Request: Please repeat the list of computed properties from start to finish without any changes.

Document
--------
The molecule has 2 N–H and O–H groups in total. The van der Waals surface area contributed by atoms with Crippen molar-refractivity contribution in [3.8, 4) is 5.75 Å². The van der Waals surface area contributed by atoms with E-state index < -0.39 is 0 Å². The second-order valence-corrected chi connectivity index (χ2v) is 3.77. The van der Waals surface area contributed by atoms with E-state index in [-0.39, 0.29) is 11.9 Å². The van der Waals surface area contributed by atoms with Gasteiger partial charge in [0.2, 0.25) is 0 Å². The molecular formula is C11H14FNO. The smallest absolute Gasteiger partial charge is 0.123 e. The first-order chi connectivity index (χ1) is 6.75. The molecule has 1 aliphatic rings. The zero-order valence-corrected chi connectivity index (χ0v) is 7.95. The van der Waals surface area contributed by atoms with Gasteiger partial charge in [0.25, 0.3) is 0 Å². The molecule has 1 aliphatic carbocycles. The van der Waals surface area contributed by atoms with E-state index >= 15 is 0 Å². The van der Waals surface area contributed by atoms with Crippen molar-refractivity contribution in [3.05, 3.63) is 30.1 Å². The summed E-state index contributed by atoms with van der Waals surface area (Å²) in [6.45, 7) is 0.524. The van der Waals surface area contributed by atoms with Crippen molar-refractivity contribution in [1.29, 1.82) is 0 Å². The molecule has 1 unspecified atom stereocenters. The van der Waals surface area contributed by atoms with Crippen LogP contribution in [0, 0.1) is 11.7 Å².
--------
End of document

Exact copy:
The molecule has 2 N–H and O–H groups in total. The van der Waals surface area contributed by atoms with Crippen molar-refractivity contribution in [3.8, 4) is 5.75 Å². The van der Waals surface area contributed by atoms with E-state index < -0.39 is 0 Å². The second-order valence-corrected chi connectivity index (χ2v) is 3.77. The van der Waals surface area contributed by atoms with E-state index in [-0.39, 0.29) is 11.9 Å². The van der Waals surface area contributed by atoms with Gasteiger partial charge in [0.2, 0.25) is 0 Å². The molecular formula is C11H14FNO. The smallest absolute Gasteiger partial charge is 0.123 e. The first-order chi connectivity index (χ1) is 6.75. The molecule has 1 aliphatic rings. The zero-order valence-corrected chi connectivity index (χ0v) is 7.95. The van der Waals surface area contributed by atoms with Gasteiger partial charge in [0.25, 0.3) is 0 Å². The molecule has 1 aliphatic carbocycles. The van der Waals surface area contributed by atoms with E-state index >= 15 is 0 Å². The van der Waals surface area contributed by atoms with Crippen molar-refractivity contribution in [3.05, 3.63) is 30.1 Å². The summed E-state index contributed by atoms with van der Waals surface area (Å²) in [6.45, 7) is 0.524. The van der Waals surface area contributed by atoms with Crippen molar-refractivity contribution in [1.29, 1.82) is 0 Å². The molecule has 1 unspecified atom stereocenters. The van der Waals surface area contributed by atoms with Crippen LogP contribution in [0, 0.1) is 11.7 Å².